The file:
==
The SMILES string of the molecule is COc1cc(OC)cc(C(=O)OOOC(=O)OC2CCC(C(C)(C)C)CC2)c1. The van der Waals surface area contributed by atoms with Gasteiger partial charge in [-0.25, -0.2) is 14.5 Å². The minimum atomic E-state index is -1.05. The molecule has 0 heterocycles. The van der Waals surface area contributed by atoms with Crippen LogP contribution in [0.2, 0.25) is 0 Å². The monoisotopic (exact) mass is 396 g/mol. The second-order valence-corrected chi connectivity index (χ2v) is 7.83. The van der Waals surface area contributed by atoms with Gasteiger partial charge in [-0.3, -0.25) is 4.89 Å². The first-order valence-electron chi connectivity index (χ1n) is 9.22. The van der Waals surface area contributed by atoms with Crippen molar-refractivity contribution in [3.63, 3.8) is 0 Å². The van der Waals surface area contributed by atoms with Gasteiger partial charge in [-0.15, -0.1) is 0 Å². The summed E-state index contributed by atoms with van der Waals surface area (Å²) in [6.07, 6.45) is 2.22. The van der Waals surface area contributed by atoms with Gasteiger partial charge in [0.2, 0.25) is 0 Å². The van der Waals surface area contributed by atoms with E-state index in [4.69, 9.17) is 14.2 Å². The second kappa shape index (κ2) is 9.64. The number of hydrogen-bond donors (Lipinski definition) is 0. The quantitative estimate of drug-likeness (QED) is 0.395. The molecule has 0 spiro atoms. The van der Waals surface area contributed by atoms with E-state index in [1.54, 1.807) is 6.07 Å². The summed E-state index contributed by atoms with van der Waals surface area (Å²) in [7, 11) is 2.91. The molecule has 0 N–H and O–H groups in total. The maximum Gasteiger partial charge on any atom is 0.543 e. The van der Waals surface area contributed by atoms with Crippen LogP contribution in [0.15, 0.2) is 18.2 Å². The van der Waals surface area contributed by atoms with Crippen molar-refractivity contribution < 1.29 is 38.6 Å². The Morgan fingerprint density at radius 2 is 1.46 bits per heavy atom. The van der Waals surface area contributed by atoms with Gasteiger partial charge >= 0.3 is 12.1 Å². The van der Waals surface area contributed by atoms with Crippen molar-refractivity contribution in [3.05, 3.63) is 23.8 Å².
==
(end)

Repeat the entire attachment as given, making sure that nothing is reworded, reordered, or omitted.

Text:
The SMILES string of the molecule is COc1cc(OC)cc(C(=O)OOOC(=O)OC2CCC(C(C)(C)C)CC2)c1. The van der Waals surface area contributed by atoms with Gasteiger partial charge in [-0.25, -0.2) is 14.5 Å². The minimum atomic E-state index is -1.05. The molecule has 0 heterocycles. The van der Waals surface area contributed by atoms with Crippen LogP contribution in [0.2, 0.25) is 0 Å². The monoisotopic (exact) mass is 396 g/mol. The second-order valence-corrected chi connectivity index (χ2v) is 7.83. The van der Waals surface area contributed by atoms with Gasteiger partial charge in [-0.3, -0.25) is 4.89 Å². The first-order valence-electron chi connectivity index (χ1n) is 9.22. The van der Waals surface area contributed by atoms with Crippen molar-refractivity contribution in [3.63, 3.8) is 0 Å². The van der Waals surface area contributed by atoms with Gasteiger partial charge in [-0.15, -0.1) is 0 Å². The summed E-state index contributed by atoms with van der Waals surface area (Å²) in [6.07, 6.45) is 2.22. The van der Waals surface area contributed by atoms with Gasteiger partial charge in [0.2, 0.25) is 0 Å². The van der Waals surface area contributed by atoms with E-state index in [4.69, 9.17) is 14.2 Å². The second kappa shape index (κ2) is 9.64. The number of hydrogen-bond donors (Lipinski definition) is 0. The quantitative estimate of drug-likeness (QED) is 0.395. The molecule has 0 spiro atoms. The van der Waals surface area contributed by atoms with E-state index in [1.54, 1.807) is 6.07 Å². The summed E-state index contributed by atoms with van der Waals surface area (Å²) in [7, 11) is 2.91. The molecule has 0 N–H and O–H groups in total. The maximum Gasteiger partial charge on any atom is 0.543 e. The van der Waals surface area contributed by atoms with Crippen LogP contribution in [0.15, 0.2) is 18.2 Å². The van der Waals surface area contributed by atoms with Crippen molar-refractivity contribution < 1.29 is 38.6 Å². The Morgan fingerprint density at radius 2 is 1.46 bits per heavy atom. The van der Waals surface area contributed by atoms with Gasteiger partial charge >= 0.3 is 12.1 Å². The van der Waals surface area contributed by atoms with Crippen molar-refractivity contribution in [3.05, 3.63) is 23.8 Å².